TIP:RedPoint2 When configuring the UPD ports for the second and subsequent hosts, you might find it easier to click the Add button multiple times until the port number you need for that host number appears in the box. You can then delete the others, or leave them there until you have built your topology – GNS3 will prune any extra unused ports for you when you quit the project!

Once you have got your VPCS hosts connected to your topology, you can choose the Tools | VPCS multi-host option to spawn a session with your hosts. And here is where the first big difference between the regular VPCS hosts and the VPCS multi-host option becomes apparent.

No matter how many VPCS multi-host you configured, only one window opens – and the prompt is slightly different; it will show:

VPC[1]

Now the commands for VPCS multi-host are exactly the same as they are for the regular VPCS, except that all of your Virtual PCs are in one window – to access Virtual PC #2, you will have to enter the digit 2 on a command line by itself and hit <Enter> The prompt will change to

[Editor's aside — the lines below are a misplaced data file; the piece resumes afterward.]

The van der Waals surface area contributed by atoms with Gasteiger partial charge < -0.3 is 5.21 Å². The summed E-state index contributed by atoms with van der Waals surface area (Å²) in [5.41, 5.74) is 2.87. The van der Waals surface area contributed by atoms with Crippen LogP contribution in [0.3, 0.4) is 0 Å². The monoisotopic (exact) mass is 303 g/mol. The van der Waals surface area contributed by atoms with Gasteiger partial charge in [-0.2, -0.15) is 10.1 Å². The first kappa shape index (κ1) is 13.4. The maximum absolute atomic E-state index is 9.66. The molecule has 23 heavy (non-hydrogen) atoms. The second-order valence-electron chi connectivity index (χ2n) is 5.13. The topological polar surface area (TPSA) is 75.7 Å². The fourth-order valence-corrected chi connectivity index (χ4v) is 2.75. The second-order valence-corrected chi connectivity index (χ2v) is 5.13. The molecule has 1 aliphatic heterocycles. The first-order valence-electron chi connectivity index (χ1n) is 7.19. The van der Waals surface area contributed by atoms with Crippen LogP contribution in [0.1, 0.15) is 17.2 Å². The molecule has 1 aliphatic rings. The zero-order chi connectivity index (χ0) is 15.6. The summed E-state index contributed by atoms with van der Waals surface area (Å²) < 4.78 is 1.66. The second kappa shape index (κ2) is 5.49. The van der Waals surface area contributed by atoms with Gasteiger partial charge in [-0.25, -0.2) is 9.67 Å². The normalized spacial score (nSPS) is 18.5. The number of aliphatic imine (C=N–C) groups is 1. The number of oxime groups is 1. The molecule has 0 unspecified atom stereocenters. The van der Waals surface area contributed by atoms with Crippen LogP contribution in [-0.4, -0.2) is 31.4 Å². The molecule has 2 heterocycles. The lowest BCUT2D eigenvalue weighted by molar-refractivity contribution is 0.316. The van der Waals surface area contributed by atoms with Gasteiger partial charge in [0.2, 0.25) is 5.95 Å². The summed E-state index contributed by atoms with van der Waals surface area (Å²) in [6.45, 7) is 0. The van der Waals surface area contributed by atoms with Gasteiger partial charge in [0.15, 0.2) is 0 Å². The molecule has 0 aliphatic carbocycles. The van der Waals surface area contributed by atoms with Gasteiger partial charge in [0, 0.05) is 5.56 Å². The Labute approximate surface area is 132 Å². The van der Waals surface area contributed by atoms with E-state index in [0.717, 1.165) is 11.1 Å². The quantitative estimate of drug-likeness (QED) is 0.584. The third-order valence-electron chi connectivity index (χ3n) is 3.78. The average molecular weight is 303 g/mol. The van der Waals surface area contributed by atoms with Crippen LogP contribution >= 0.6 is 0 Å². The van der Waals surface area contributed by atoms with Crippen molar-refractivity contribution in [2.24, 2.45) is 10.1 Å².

VPCS[2]

You can navigate to any of the 9 Virtual PCs in the same way – press digit <Enter> – as explained in the now slightly expanded help screen.

What’s the point? Why go to all that trouble to set up VPCS multi-host?

There are some simple advantages:

  • You only have to remember to save one file – a single save command saves the config of all your Virtual PCs (up to nine)
  • When you want to ping the same IP address from different hosts, simply change focus to a different Virtual CP, and use the up-arrow key to retrieve commands in your command history.